None of these works, and if I wasn’t getting the Service Unavailable message, I was getting one that said:

Under Construction

The site you are trying to view does not currently have a default page. It may be in the process of being upgraded and configured.

Looking at the server logs, you see two errors:

Application Log Screenshot

Application Log Screenshot

System Log screenshot

System Log screenshot

Aha! Adding a domain to the mix changes all the user accounts so that your old accounts need to be reconfigured. This is easily done by going into IIS Manager and updating the Identities of all of the app pools to reflect the new, domain enabled accounts.

i.e. servername\MossServiceAcct becomes domainName\MossServiceAcct

sharedServiceProfileBefore

sharedServiceProfileAfter

Having reconfigured the app pools, trying to hit the server again give you a message that says

The current identity (domainName\MossServiceAcct) does not have write access to ‘c:\WINDOWS\Microsoft.NET\Framework\v2.0.50727\Temporary ASP.NET Files’.

You can resolve this easily by navigating to that location and by granting write access to the folder in question (you will need to do this for each unique service account which hits the Temporary ASP.NET Files folder).

Central Admin will loads, but hold on cowboy/girl, you won’t be able to get to any of the pages on the Operations or Application Management tabs.

Some or all identity references could not be translated.   at System.Security.Principal.NTAccount.Translate(IdentityReferenceCollection sourceAccounts, Type targetType, Boolean forceSuccess)

Will it never end?

Ultimately I followed the process outlined on two specific web pages (retyping them would be silly)

Following Joel’s tips I got 100% of the way, but the other page a good reference anyways. I found that there were so many passwords to re-enter that I missed a couple (specifically the stsadm -o editssp command) but got there in the end.

Good luck, it’s a painful process, but a possible one. Just be careful and meticulous and you should be okay.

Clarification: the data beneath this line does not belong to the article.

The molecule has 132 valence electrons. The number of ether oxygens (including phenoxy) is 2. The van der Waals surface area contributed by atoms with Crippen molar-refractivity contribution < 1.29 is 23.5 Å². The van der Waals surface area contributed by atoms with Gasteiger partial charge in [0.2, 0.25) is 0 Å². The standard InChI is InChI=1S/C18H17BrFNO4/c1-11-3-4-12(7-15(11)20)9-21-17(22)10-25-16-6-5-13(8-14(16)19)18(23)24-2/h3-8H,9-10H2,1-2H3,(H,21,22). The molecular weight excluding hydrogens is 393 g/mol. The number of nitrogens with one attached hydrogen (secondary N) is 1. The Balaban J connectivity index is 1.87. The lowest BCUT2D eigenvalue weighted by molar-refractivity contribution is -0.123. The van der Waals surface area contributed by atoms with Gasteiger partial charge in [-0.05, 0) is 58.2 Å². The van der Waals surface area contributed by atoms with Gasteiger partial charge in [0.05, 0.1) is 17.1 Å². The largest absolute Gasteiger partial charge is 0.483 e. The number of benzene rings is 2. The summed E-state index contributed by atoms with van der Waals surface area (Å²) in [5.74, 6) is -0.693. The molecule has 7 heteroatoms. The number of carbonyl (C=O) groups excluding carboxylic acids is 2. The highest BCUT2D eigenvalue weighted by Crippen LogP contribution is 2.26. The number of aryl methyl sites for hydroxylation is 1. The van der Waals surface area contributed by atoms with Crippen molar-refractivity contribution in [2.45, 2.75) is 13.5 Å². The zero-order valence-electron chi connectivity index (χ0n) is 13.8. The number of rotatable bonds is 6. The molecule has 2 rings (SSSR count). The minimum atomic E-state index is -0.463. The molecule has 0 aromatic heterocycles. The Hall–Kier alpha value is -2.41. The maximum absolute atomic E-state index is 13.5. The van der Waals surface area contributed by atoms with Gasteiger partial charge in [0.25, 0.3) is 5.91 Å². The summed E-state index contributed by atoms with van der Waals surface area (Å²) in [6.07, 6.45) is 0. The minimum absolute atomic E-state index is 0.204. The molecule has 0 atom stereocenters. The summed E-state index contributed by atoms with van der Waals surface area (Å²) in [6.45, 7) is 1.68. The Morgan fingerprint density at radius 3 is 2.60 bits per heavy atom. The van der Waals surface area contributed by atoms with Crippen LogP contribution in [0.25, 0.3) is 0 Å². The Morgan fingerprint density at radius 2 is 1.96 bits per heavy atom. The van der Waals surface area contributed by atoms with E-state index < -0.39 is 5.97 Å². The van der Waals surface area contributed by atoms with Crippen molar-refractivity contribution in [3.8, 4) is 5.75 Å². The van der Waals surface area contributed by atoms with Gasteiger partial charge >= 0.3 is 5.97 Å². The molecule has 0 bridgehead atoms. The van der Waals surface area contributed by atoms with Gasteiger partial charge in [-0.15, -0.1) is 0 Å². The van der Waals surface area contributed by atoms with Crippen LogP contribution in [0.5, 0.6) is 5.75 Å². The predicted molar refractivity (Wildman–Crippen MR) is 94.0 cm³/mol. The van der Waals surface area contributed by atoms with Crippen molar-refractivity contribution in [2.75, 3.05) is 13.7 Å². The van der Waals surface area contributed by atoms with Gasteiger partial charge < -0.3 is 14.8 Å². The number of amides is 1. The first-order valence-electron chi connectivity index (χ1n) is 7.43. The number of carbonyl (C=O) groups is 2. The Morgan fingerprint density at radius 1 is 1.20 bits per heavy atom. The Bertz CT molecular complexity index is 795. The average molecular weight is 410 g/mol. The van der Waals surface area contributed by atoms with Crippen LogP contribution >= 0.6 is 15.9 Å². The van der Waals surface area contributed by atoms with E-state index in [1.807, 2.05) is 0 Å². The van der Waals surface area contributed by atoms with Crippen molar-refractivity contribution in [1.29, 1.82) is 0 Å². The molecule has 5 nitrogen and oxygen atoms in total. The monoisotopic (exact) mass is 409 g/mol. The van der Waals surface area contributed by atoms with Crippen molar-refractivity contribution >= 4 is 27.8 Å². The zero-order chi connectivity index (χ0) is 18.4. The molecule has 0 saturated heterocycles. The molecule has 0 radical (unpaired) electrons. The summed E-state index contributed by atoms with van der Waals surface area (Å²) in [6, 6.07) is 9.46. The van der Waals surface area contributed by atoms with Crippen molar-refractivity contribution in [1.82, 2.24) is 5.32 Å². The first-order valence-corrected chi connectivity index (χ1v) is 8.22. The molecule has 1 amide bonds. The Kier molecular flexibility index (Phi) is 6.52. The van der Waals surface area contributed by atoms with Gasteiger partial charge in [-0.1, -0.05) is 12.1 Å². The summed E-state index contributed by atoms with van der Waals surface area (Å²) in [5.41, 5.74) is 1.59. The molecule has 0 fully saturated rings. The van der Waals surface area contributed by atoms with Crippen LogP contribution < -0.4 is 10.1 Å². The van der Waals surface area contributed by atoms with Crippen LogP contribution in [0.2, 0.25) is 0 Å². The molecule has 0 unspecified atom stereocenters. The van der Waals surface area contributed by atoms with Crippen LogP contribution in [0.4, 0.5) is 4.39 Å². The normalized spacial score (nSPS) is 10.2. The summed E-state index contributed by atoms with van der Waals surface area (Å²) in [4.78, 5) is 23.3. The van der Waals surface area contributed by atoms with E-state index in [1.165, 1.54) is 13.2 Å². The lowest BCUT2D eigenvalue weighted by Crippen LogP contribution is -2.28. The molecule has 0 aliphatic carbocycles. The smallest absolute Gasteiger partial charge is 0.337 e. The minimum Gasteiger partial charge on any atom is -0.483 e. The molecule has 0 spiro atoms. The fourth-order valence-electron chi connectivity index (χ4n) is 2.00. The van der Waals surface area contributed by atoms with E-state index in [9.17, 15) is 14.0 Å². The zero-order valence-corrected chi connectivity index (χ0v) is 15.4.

By admin on October 14, 2009 | Sharepoint | A comment?
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Fixing the Sharepoint RSS Proxy issue in a VMWare environment

I found this to be a total pain to figure out how to fix, but once done, the solution is actually very simple.

My setup:

Most people doing Sharepoint development will be doing so in a proper networked environment (setup by a proper network admin).   In which case this article is unlikely to apply to you and this article, can probably point you in the right direction (hint: you need to set your web.config proxy settings).

I am running a Sharepoint development environment at my house, using VMWare, with a minimal win2k3 setup.  I’m not a server admin and I’m conscious hits to performance so the environment is very lightweight.  No Domain Controller, no Active Directory.  I’m a developer not a sysadmin.

The problem:

Unfortunately, Sharepoint cares not for my developing ways and when I tried adding an RSS webpart to a Sharepoint page got the following on-screen error:

An unexpected error occured processing your request. Check the logs for details and correct the problem.

Crapola.  First I thought dodgy rss.

Nope.

Then I thought, the IIS account doesn’t have web access.

Nope.

So then I looked at the million and one “Sharepoint rss proxy” articles on Google  to no avail.  They all want you to make changes to the defaultProxy entry in your Sharepoint’s web.config.

Nope.

The cause:

For some reason, if you don’t have a proxy setup, Sharepoint throws it’s toys out the pram and won’t work.  It won’t even try to make a network call (I checked using WireShark).  Even when I tried to tell the defaultProxy entry to bypass all addresses, it ignored me.

The solution:

Setup your own proxy.  It’s actually very simple (trust me I hate server admin stuff)

  • disable Windows firewall (should have a firewall on your host anyways)
  • I then followed the instructions on support.microsoft.com as best I could under the “Installing the Routing and Remote Access Service” heading.
  • Then magically my rss webparts worked

Also important is to make sure you use a proper RSSViewer part instead of a RSSAggregatorWebPart (added manually).  The only difference I can see is in the configuration xml, but the latter continued to break even after my changes.

Hopefully this doesn’t up some insane hole in my firewall.

Hope that helps.